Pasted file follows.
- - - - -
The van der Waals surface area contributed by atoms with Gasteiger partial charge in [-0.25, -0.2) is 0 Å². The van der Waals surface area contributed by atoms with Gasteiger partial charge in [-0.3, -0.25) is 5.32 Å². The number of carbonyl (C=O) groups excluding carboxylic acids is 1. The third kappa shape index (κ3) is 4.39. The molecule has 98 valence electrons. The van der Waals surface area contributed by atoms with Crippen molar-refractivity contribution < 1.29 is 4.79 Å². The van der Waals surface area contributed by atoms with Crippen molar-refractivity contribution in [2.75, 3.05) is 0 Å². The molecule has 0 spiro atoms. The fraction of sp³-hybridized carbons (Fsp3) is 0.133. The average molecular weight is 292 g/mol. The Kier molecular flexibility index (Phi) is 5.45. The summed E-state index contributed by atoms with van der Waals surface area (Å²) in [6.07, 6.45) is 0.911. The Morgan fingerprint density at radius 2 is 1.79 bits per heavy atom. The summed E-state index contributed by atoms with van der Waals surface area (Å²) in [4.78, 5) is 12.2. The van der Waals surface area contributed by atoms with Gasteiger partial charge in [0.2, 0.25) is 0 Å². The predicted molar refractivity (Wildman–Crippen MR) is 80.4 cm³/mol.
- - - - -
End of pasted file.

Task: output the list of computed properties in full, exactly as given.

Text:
The van der Waals surface area contributed by atoms with Gasteiger partial charge in [-0.25, -0.2) is 0 Å². The van der Waals surface area contributed by atoms with Gasteiger partial charge in [-0.3, -0.25) is 5.32 Å². The number of carbonyl (C=O) groups excluding carboxylic acids is 1. The third kappa shape index (κ3) is 4.39. The molecule has 98 valence electrons. The van der Waals surface area contributed by atoms with Crippen molar-refractivity contribution < 1.29 is 4.79 Å². The van der Waals surface area contributed by atoms with Crippen molar-refractivity contribution in [2.75, 3.05) is 0 Å². The molecule has 0 spiro atoms. The fraction of sp³-hybridized carbons (Fsp3) is 0.133. The average molecular weight is 292 g/mol. The Kier molecular flexibility index (Phi) is 5.45. The summed E-state index contributed by atoms with van der Waals surface area (Å²) in [6.07, 6.45) is 0.911. The Morgan fingerprint density at radius 2 is 1.79 bits per heavy atom. The summed E-state index contributed by atoms with van der Waals surface area (Å²) in [4.78, 5) is 12.2. The van der Waals surface area contributed by atoms with Gasteiger partial charge in [0.2, 0.25) is 0 Å². The predicted molar refractivity (Wildman–Crippen MR) is 80.4 cm³/mol.